13. The reciprocating saw of claim 12, wherein the spindle adjustment assembly provides at least a portion of the counterweight adjustment assembly.
14. The reciprocating saw of claim 12, wherein the counterweight adjustment assembly provides at least a portion of the spindle adjustment assembly.
15. The reciprocating saw of claim 12, wherein the spindle drive mechanism provides at least a portion of the counterweight drive mechanism.
16. The reciprocating saw of claim 12, wherein the counterweight drive mechanism provides at least a portion of the spindle drive mechanism.
17. The reciprocating saw of claim 16, wherein the counterweight drive mechanism includes
a rotary member supported for rotation relative to the housing and drivable by the motor, and
a drive arm connected between the rotary member and the counterweight, rotation of the rotary member causing the drive arm to move the counterweight relative to the housing.
18. The reciprocating saw of claim 17, wherein the spindle drive mechanism includes the rotary member and a spindle drive arm connected between the rotary member and the spindle, rotation of the rotary member causing the spindle drive arm to reciprocate the spindle.
19. A reciprocating saw comprising:
a housing;
a motor supported by the housing;
a spindle mounted for reciprocation relative to the housing, the spindle having a front end for supporting a saw blade and being movable through a cutting stroke and a return stroke, the cutting stroke having a stroke length;
a rotary member supported for rotation about a rotary axis;
an adjusting assembly adjustably connected with the rotary member, the adjusting assembly defining an eccentric axis at a position relative to the rotary axis, the position of the eccentric axis being adjustable relative to the rotary axis to adjust the stroke length of the spindle;
an arm member having a drive end connected to the rotary member along the eccentric axis and a spindle end connected to the spindle; and
a bearing connected to the drive end of the arm member, the bearing having an inner race and an outer race, the outer race being connected to the arm member, the eccentric axis intersecting the inner race.
20. The reciprocating saw of claim 19, wherein the arm member is pivotally connected to the rotary member.
21. The reciprocating saw of claim 19, wherein the eccentric axis is parallel to the rotary axis and spaced a distance from the rotary axis, the distance being adjustable between a first distance and a second distance.
22. The reciprocating saw of claim 19, further comprising a counterweight assembly supported for movement during reciprocation of the spindle to substantially balance at least the spindle.
23. The reciprocating saw of claim 22, wherein the counterweight has a counterweight stroke length, and wherein said reciprocating saw further comprises a counterweight adjustment assembly operable to adjust the counterweight stroke length.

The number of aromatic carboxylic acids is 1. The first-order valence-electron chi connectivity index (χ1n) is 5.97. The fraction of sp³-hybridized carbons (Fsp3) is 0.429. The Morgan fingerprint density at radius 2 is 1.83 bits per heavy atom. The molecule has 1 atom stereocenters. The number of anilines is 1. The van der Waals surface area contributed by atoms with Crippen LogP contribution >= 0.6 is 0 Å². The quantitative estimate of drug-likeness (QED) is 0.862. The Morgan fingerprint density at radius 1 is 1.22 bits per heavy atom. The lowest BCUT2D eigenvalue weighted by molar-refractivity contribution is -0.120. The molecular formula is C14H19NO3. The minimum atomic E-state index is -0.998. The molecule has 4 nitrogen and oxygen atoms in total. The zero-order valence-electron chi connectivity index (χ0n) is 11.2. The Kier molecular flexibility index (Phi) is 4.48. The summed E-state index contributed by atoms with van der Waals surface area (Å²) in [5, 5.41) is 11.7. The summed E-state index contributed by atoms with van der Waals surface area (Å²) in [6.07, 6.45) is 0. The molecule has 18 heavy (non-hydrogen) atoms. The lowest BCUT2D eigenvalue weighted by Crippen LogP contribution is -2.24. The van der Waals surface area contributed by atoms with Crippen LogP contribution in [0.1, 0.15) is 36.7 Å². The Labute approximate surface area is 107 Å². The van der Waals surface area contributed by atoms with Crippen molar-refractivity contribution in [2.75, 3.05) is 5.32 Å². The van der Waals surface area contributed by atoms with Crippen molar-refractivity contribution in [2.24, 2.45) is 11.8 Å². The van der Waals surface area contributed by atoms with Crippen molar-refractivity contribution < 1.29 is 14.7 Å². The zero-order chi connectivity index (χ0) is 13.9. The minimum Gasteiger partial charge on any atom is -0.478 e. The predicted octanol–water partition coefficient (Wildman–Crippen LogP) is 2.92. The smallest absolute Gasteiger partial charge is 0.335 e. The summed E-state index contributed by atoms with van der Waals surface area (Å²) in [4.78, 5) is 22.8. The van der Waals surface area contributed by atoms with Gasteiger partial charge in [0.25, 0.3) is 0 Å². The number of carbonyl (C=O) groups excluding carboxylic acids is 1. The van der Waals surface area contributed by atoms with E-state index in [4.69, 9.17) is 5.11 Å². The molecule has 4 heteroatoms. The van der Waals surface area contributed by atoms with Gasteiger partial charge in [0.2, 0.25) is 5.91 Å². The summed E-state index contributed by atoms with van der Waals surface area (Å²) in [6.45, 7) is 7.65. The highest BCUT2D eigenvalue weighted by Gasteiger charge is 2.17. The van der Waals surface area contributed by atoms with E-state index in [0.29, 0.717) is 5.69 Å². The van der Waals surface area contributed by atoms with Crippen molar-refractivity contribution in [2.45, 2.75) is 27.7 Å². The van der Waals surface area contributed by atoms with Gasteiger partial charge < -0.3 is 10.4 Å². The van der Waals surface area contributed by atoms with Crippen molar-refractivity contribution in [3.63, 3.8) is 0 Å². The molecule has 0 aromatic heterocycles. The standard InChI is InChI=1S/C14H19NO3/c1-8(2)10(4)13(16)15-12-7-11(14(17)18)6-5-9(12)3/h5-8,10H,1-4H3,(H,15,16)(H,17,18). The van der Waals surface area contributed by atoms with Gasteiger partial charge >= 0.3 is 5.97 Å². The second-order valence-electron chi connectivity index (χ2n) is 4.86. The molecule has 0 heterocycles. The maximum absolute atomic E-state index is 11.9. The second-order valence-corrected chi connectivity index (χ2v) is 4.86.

24. The reciprocating saw of claim 23, wherein the counterweight has a center of mass, the counterweight stroke length being defined between a first position of the center of mass and a second position of the center of mass.
25. A reciprocating saw comprising:
a housing;
a motor supported by the housing;
a spindle mounted for reciprocation relative to the housing, the spindle having a front end for supporting a saw blade and being movable through a cutting stroke and a return stroke, the cutting stroke having a stroke length;
a rotary member supported for rotation about a rotary axis;
an adjusting assembly adjustably connected with the rotary member, the adjusting assembly defining an eccentric axis at a position relative to the rotary axis, the position of the eccentric axis being adjustable relative to the rotary axis to adjust the stroke length of the spindle; and
an arm member having a drive end connected to the rotary member along the eccentric axis and a spindle end connected to the spindle;
wherein the adjusting assembly further includes an arcuate gear having a center axis, the center axis being coincident with the eccentric axis, the arcuate gear movably engaging the rotary member.
26. The reciprocating saw of claim 25, further comprising a fastener disposed along the eccentric axis, the fastener fixedly connecting the arcuate gear to the drive end of the arm member, the fastener pivotally connecting the arcuate gear to the rotary member.
27. the reciprocating saw of claim 25, wherein the adjusting assembly further includes an actuator operatively engaged with the arcuate gear and selectively engageable with the rotary member, wherein, when the actuator is engaged with the rotary member, the stroke length is fixed and, when the actuator is disengaged from the rotary member, adjustment of the actuator adjusts the stroke length of the spindle.
28. A reciprocating saw comprising:
a housing;
a motor supported by the housing;
a spindle mounted for reciprocation relative to the housing, the spindle having a front end for supporting a saw blade and being movable through a cutting stroke and a return stroke, the cutting stroke having a stroke length;
a rotary member supported for rotation about a rotary axis;
an adjusting assembly adjustably connected with the rotary member, the adjusting assembly defining an eccentric axis at a position relative to the rotary axis, the position of the eccentric axis being adjustable relative to the rotary axis to adjust the stroke length of the spindle; and
an arm member having a drive end connected to the rotary member along the eccentric axis and a spindle end connected to the spindle;
wherein the rotary member further includes
a drive element connected to a drive shaft, and
an adjusting element connected to the drive shaft.
29. The reciprocating caw of claim 28, wherein the drive element is a gear rotatable about the rotary axis.